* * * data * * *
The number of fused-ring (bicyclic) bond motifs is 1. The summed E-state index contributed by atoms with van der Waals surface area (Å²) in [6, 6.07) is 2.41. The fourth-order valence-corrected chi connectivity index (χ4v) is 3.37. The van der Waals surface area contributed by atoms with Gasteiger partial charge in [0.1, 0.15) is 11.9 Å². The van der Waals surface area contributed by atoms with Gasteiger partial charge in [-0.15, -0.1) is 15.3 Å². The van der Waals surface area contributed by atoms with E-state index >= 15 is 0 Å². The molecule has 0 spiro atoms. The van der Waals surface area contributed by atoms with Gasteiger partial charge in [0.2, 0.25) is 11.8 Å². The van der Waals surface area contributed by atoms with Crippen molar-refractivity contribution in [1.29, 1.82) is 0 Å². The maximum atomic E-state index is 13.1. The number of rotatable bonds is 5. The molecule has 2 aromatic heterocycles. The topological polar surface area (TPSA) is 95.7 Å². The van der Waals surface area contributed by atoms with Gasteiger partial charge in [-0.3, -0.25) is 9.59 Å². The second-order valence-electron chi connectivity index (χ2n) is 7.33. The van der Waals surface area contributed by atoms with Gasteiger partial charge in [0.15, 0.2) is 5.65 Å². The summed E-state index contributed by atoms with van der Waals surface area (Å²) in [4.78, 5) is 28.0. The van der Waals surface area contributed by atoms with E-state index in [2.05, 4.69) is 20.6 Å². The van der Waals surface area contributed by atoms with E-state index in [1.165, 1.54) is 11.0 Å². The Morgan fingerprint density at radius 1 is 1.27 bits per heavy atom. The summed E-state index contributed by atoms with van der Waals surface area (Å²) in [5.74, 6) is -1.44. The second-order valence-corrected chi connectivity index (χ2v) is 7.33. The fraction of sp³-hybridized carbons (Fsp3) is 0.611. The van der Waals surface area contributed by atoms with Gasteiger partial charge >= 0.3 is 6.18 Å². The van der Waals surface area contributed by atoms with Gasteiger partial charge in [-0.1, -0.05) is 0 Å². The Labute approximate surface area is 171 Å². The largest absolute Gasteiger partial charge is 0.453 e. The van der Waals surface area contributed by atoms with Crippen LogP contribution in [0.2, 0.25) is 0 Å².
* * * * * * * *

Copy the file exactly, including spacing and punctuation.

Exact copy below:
The number of fused-ring (bicyclic) bond motifs is 1. The summed E-state index contributed by atoms with van der Waals surface area (Å²) in [6, 6.07) is 2.41. The fourth-order valence-corrected chi connectivity index (χ4v) is 3.37. The van der Waals surface area contributed by atoms with Gasteiger partial charge in [0.1, 0.15) is 11.9 Å². The van der Waals surface area contributed by atoms with Gasteiger partial charge in [-0.15, -0.1) is 15.3 Å². The van der Waals surface area contributed by atoms with E-state index >= 15 is 0 Å². The molecule has 0 spiro atoms. The van der Waals surface area contributed by atoms with Gasteiger partial charge in [0.2, 0.25) is 11.8 Å². The van der Waals surface area contributed by atoms with Crippen molar-refractivity contribution in [1.29, 1.82) is 0 Å². The maximum atomic E-state index is 13.1. The number of rotatable bonds is 5. The molecule has 2 aromatic heterocycles. The topological polar surface area (TPSA) is 95.7 Å². The van der Waals surface area contributed by atoms with Gasteiger partial charge in [-0.3, -0.25) is 9.59 Å². The second-order valence-electron chi connectivity index (χ2n) is 7.33. The van der Waals surface area contributed by atoms with Gasteiger partial charge in [0.15, 0.2) is 5.65 Å². The summed E-state index contributed by atoms with van der Waals surface area (Å²) in [4.78, 5) is 28.0. The van der Waals surface area contributed by atoms with E-state index in [2.05, 4.69) is 20.6 Å². The van der Waals surface area contributed by atoms with E-state index in [1.165, 1.54) is 11.0 Å². The Morgan fingerprint density at radius 1 is 1.27 bits per heavy atom. The summed E-state index contributed by atoms with van der Waals surface area (Å²) in [5.74, 6) is -1.44. The second-order valence-corrected chi connectivity index (χ2v) is 7.33. The fraction of sp³-hybridized carbons (Fsp3) is 0.611. The van der Waals surface area contributed by atoms with Gasteiger partial charge >= 0.3 is 6.18 Å². The van der Waals surface area contributed by atoms with Gasteiger partial charge in [-0.1, -0.05) is 0 Å². The Labute approximate surface area is 171 Å². The largest absolute Gasteiger partial charge is 0.453 e. The van der Waals surface area contributed by atoms with Crippen LogP contribution in [0.2, 0.25) is 0 Å².